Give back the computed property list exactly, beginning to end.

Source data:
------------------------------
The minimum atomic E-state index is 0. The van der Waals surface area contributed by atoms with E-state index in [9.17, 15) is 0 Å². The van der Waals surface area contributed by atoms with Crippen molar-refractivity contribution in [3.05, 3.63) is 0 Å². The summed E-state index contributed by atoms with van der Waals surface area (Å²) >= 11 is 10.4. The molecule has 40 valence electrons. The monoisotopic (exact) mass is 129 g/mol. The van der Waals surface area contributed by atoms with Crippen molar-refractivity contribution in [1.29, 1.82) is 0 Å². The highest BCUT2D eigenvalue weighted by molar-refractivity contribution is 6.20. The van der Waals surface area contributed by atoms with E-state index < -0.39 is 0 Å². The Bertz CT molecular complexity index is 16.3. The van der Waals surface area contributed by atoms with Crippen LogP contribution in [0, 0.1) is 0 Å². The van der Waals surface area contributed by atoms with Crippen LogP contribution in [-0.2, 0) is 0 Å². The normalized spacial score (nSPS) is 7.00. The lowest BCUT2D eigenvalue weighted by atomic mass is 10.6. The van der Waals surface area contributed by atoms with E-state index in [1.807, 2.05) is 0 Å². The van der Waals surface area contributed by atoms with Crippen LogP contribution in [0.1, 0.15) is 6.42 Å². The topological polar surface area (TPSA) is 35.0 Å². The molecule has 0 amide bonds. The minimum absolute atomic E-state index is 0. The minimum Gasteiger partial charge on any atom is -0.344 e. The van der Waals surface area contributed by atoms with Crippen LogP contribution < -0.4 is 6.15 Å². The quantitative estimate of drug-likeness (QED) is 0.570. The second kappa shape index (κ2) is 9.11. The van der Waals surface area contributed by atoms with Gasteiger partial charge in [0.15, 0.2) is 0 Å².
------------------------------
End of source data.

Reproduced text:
The minimum atomic E-state index is 0. The van der Waals surface area contributed by atoms with E-state index in [9.17, 15) is 0 Å². The van der Waals surface area contributed by atoms with Crippen molar-refractivity contribution in [3.05, 3.63) is 0 Å². The summed E-state index contributed by atoms with van der Waals surface area (Å²) >= 11 is 10.4. The molecule has 40 valence electrons. The monoisotopic (exact) mass is 129 g/mol. The van der Waals surface area contributed by atoms with Crippen molar-refractivity contribution in [1.29, 1.82) is 0 Å². The highest BCUT2D eigenvalue weighted by molar-refractivity contribution is 6.20. The van der Waals surface area contributed by atoms with E-state index < -0.39 is 0 Å². The Bertz CT molecular complexity index is 16.3. The van der Waals surface area contributed by atoms with Crippen LogP contribution in [0, 0.1) is 0 Å². The van der Waals surface area contributed by atoms with Crippen LogP contribution in [-0.2, 0) is 0 Å². The normalized spacial score (nSPS) is 7.00. The lowest BCUT2D eigenvalue weighted by atomic mass is 10.6. The van der Waals surface area contributed by atoms with E-state index in [1.807, 2.05) is 0 Å². The van der Waals surface area contributed by atoms with Crippen LogP contribution in [0.1, 0.15) is 6.42 Å². The topological polar surface area (TPSA) is 35.0 Å². The molecule has 0 amide bonds. The minimum absolute atomic E-state index is 0. The minimum Gasteiger partial charge on any atom is -0.344 e. The van der Waals surface area contributed by atoms with Crippen LogP contribution < -0.4 is 6.15 Å². The quantitative estimate of drug-likeness (QED) is 0.570. The second kappa shape index (κ2) is 9.11. The van der Waals surface area contributed by atoms with Gasteiger partial charge in [0.15, 0.2) is 0 Å².